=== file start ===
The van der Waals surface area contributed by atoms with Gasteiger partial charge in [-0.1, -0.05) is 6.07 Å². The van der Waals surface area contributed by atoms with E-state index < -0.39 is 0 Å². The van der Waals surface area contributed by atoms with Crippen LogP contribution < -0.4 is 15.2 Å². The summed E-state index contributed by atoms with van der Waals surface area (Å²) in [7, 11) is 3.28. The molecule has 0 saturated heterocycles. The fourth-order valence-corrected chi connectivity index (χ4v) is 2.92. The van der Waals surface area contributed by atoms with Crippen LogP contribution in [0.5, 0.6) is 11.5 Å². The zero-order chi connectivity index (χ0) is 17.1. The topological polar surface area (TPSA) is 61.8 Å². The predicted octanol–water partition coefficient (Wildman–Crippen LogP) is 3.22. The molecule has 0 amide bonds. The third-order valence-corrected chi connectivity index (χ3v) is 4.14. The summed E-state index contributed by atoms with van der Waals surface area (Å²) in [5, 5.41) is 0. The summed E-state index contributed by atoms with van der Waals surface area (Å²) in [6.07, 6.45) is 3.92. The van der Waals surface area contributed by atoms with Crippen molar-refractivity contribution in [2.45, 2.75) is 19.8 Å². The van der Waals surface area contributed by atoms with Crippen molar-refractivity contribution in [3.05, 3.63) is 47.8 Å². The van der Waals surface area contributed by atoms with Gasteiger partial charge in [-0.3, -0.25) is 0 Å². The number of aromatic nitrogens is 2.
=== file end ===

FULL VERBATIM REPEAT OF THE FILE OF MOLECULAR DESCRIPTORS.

The van der Waals surface area contributed by atoms with Gasteiger partial charge in [-0.1, -0.05) is 6.07 Å². The van der Waals surface area contributed by atoms with E-state index < -0.39 is 0 Å². The van der Waals surface area contributed by atoms with Crippen LogP contribution < -0.4 is 15.2 Å². The summed E-state index contributed by atoms with van der Waals surface area (Å²) in [7, 11) is 3.28. The molecule has 0 saturated heterocycles. The fourth-order valence-corrected chi connectivity index (χ4v) is 2.92. The van der Waals surface area contributed by atoms with Crippen LogP contribution in [0.5, 0.6) is 11.5 Å². The zero-order chi connectivity index (χ0) is 17.1. The topological polar surface area (TPSA) is 61.8 Å². The predicted octanol–water partition coefficient (Wildman–Crippen LogP) is 3.22. The molecule has 0 amide bonds. The third-order valence-corrected chi connectivity index (χ3v) is 4.14. The summed E-state index contributed by atoms with van der Waals surface area (Å²) in [5, 5.41) is 0. The summed E-state index contributed by atoms with van der Waals surface area (Å²) in [6.07, 6.45) is 3.92. The van der Waals surface area contributed by atoms with Crippen molar-refractivity contribution in [2.45, 2.75) is 19.8 Å². The van der Waals surface area contributed by atoms with Crippen molar-refractivity contribution in [3.05, 3.63) is 47.8 Å². The van der Waals surface area contributed by atoms with Gasteiger partial charge in [-0.3, -0.25) is 0 Å². The number of aromatic nitrogens is 2.